24 Jan 2023 8:25 am
The bestselling author Juli Zeh has written a new novel together with her fellow writer Simon Urban: “Between Worlds”. It won’t appear until January 25th, but people are already getting excited. However, it is not about the literary qualities.
The German lawyer and writer Juli Zeh (48) and her colleague Simon Urban have written a novel together for the first time. “Between Worlds”, written in the tradition of the epistolary novel, formally picks up on the new short text formats from messenger services such as WhatsApp and e-mails. In terms of content, the story revolves around political and ideological divisions in society, as they ignited from the refugee crisis to the war in Ukraine.
There is also a relatively large range: it ranges from Juli Zeh, Sahra Wagenknecht and Ulf Poschardt to Andreas Rödder. Nothing is certain yet, but the vectors are all pointing in the same direction. 3/
— Oliver Nachtwey (@onachtwey) January 22, 2023
The tension between the two fictitious main characters is already created by the very different milieus in which they are located: one, Stefan Jordan, is the features editor of a large Hamburg weekly newspaper, the other, Theresa Kallis, an organic farmer from a fictitious Brandenburg village .
the The New Zurich Times (NZZ) has now spoken to the two authors, and since the publication of the interview with Zeh and Urban, the storm has been raging in a teacup, i.e. in the Twitter bubble. Because loud NZZ journalist Jordan appears – and this to the displeasure of many overtly activist commentators – as an “incarnation, if not an incarnation [als] the caricature of “political correctness”, which is presented in a rather unsympathetic way (as “the biggest puke in modern German literary history”). This describes the content of the novel. Or as Juli Zeh puts it:
“Above all, we wanted to show how the communication distortions that we all observe in our society arise: the high pressure of opinion, the polarization, the need to pay attention to what one says.”
The echo that the new novel generates in the social media even before its publication seems to prove Juli Zeh and Simon Urban right. The authors are addressed for that and above all how draw their attention to the impossibility of a dialogue between the hostile camps in literary form. Although there are similar blockades in other countries – Zeh refers to the USA with Trump and Brexit in Great Britain – the hardened mood in Germany has only emerged since Merkel’s refugee policy of 2015. Urban states that, as with the migration issue, the corridor of opinion was also narrowed during the Corona crisis:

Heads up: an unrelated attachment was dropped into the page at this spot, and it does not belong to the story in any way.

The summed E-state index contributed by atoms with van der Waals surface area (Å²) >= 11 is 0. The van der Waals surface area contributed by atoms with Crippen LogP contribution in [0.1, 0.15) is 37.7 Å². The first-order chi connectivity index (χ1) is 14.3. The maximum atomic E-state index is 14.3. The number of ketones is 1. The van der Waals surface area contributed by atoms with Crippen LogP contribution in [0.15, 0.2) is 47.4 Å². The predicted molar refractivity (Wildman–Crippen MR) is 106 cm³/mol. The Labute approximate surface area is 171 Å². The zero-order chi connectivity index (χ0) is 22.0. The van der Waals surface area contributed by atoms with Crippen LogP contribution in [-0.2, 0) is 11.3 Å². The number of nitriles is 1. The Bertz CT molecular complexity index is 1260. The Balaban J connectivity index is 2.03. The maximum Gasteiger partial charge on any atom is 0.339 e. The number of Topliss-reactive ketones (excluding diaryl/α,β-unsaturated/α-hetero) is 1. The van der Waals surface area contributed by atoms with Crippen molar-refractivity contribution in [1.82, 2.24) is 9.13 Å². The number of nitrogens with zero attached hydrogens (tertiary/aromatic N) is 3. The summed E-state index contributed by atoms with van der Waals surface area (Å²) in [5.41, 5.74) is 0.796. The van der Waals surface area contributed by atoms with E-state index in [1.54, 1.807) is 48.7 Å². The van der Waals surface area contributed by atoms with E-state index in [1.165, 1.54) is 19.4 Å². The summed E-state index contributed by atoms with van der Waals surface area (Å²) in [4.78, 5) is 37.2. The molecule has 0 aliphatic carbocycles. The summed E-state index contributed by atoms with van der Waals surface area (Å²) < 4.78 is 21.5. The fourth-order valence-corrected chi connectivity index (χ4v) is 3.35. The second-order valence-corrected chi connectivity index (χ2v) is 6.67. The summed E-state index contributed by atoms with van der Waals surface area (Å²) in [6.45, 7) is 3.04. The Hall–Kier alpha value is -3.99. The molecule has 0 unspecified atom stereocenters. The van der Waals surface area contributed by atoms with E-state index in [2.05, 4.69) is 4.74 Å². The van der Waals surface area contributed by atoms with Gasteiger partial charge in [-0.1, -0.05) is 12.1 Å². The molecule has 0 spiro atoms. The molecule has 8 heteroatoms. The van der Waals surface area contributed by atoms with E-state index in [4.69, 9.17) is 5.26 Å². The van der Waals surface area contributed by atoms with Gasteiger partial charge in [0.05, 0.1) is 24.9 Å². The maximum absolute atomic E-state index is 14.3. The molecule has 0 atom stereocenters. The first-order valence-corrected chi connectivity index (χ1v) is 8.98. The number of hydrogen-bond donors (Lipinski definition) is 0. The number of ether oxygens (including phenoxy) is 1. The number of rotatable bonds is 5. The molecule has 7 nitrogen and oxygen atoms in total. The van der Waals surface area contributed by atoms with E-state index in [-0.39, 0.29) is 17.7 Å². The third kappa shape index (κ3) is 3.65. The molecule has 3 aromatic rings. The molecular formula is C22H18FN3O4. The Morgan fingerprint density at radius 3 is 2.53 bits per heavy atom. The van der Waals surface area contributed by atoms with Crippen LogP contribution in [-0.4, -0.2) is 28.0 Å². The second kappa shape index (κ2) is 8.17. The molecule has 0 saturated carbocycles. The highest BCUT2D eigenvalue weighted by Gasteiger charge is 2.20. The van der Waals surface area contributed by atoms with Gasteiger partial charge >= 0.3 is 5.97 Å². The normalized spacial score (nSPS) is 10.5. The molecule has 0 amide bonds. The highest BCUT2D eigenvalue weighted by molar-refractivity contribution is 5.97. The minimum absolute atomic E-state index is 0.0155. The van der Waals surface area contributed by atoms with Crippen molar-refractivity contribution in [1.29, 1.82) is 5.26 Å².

“Like 2015, there was a prevailing opinion in 2020/21. And if you didn’t want to adapt, you could have problems.”
So the novel deals with the problem of the mainstream, or rather the divergence from the majority opinion and the suppression of the undesirable, in new German: Political Correctness and Cancel Culture. But even compared to the criticism of climate policy or the Corona measures, in the case of the Ukraine war, things have “now gotten even worse,” says Zeh. The writer, who is a member of the SPD and currently also a member of the Brandenburg Constitutional Court as a doctor of law, had signed an open letter to the Federal Chancellor, in which a de-escalating German Ukraine policy based on negotiations was called for. For this, some of the signatories were “attacked with violence [worden] – Holla, the forest fairy! In terms of diction, that was worse than any corona dispute,” said Zeh.
Juli Zeh: “It’s true that Sarrazin had the right topic on his hands, unfortunately his books were polemical and full of strange numbers.” (Interview with the NZZ, 01/21/23). Crazy. Just crazy how you can watch Juli Zeh radicalize.
— Katharina Nocun (@kattascha) January 22, 2023
However, by their own admission, Zeh and Urban are not impressed by the non-culture of canceling – the tweets interspersed here may serve as examples. They “don’t care”. With their new book they wanted “for differentiation […]stand up for perspective diversity, for pluralism, for the ambivalence and complexity of literature”. So it remains to be seen what literary qualities the novel will have, going beyond the welcome concerns of contemporary diagnosis and communication therapy, and whether, apart from bourgeois voices like the NZZ or Julian Reichelt is also positively received in the left-wing spectrum.
more on the subject – Since he was researching in the Donbass: Journalist loses teaching position and is suing the University of Kiel